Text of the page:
Sanderson Photo Art

Images and photography blog of Peter Sanderson

Panoramic Photography

Panoramic photography is a technique of photography using specialized equipment or software that captures images with horizontally elongated fields of view. It is sometimes known as wide format photography.   My panoramic photographs are  constructed from a series of carefully captured digital images that then have been combined into one on a computer.

Meticulous attention to detail and the use of specialized equipment is used to ensure a technically correct panograph.  Each image must be taken with the same spatial alignment and exactly the same exposure, focal length and aperture.

I start by metering the entire scene to determine an average exposure setting then manually set the shutter speed and aperture. A tripod is set up with a panning head level with the horizon.  A series of overlapping images is then obtained.  It is important to rotate the camera about the nodal point of the lens which is well ahead of where cameras typically mount on a tripod. The nodal point is where all the incoming light rays through a lens converge on their way to the camera sensor.

When combining two images, the common elements must exhibit the same spatial relationships. If they do not (called parallax error) the resulting combined image will contain double images also known as ghosting.  Close one eye, hold a finger out in front of the open eye then turn your head.  If you rotate your head about the axis of your neck, you will see your finger seeming to move faster than distant objects. Your finger and distant objects are not spatially aligned. If you try to rotate your head at the axis of your eye, you will notice your finger maintains a constant spatial relationship to distant objects. When doing so you are rotating at the nodal point of your eyes.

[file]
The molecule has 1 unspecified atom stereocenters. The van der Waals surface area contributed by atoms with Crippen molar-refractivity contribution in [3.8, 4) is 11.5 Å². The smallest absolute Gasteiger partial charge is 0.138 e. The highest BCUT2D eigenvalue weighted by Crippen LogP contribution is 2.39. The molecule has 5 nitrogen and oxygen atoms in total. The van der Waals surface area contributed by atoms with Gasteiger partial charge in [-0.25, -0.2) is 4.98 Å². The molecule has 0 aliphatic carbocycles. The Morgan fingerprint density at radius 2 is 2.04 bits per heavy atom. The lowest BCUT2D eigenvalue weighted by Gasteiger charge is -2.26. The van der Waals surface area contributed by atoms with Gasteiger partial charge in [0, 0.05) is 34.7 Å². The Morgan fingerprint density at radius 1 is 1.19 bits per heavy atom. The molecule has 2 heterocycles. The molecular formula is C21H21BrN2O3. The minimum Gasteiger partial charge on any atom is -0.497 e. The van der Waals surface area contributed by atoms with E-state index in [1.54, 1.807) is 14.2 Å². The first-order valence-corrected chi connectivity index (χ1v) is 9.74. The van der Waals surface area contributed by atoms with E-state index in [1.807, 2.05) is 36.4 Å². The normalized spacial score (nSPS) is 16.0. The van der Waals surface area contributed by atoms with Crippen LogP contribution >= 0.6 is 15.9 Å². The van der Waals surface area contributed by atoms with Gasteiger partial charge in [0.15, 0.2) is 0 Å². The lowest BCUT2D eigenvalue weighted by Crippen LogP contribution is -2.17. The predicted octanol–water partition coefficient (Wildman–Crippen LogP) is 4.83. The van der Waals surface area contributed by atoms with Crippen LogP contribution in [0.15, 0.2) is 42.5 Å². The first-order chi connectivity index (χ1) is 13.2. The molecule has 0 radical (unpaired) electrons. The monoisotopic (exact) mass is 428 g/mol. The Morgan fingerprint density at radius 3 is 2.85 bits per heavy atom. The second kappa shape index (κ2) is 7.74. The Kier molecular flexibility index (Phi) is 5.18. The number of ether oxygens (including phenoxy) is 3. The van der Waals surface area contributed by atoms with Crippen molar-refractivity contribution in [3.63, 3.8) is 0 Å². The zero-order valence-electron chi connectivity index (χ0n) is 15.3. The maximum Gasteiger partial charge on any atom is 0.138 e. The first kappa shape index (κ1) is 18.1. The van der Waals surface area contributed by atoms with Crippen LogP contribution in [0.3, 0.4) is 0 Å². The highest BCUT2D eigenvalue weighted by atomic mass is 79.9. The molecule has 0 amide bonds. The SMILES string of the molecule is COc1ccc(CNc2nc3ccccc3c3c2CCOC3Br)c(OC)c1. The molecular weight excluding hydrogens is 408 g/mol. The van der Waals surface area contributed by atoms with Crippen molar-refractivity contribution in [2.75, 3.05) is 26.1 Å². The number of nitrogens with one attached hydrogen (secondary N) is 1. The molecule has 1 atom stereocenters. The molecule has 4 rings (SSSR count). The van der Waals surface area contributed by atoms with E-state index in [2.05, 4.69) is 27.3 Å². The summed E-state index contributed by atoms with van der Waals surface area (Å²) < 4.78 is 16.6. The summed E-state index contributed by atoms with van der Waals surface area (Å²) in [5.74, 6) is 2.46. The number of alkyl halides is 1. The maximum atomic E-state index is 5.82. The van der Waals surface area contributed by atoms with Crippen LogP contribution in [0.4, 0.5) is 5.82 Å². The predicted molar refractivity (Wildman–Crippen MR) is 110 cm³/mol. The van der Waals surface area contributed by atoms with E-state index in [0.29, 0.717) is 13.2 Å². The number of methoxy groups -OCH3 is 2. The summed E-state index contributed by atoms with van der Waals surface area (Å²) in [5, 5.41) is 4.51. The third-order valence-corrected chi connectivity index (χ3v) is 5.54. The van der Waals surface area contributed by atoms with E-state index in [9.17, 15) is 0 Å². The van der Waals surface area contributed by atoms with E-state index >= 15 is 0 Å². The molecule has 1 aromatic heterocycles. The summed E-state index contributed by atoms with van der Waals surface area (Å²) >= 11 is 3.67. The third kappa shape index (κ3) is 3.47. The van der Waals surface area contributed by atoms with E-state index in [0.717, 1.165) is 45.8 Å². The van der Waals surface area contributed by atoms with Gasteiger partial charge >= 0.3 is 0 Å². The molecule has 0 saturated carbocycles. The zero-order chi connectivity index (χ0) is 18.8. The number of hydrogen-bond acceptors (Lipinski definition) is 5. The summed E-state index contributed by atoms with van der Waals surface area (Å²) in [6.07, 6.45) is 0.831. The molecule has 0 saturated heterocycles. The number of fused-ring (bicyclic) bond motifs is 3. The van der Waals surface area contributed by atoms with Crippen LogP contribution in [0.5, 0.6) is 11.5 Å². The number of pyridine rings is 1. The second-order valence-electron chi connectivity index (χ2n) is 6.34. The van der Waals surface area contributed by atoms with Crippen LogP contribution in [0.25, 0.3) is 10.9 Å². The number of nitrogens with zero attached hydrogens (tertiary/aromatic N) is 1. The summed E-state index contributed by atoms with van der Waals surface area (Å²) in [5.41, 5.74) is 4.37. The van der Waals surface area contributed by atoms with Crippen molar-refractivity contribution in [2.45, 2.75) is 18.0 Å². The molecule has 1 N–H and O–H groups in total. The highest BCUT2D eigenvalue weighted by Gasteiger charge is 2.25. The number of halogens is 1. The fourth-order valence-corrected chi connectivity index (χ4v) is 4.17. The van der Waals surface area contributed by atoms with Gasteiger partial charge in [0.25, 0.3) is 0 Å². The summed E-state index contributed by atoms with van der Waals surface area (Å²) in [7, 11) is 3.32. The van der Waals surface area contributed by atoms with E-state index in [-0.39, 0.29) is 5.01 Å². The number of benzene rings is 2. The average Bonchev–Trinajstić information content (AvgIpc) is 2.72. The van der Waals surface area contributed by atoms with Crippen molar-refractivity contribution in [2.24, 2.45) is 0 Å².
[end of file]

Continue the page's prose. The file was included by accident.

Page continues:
lens nodal point

My camera mounted on the rear of a macro rail placing the lens nodal point at the rotation point of the panning head. Doing so allows the overlapping portions of adjacent images to have the same spatial relationships of near to far objects. This prevents ghosting of near objects when you stitch together the images.

Cameras tend to mount to tripods at a point on their body, usually several centimeters behind the nodal point.  I mount my camera to a macro focusing rail and panning head (I call this my “poor man’s panoramic head”) and then move the camera back on the rail so the rotation point is at the nodal point of the lens.

Once the overlapping images are captured, they are transferred to a computer and digitally stitched together using Photoshop. The result is a very high resolution image that can be printed to very large sizes.

stitching mcdill

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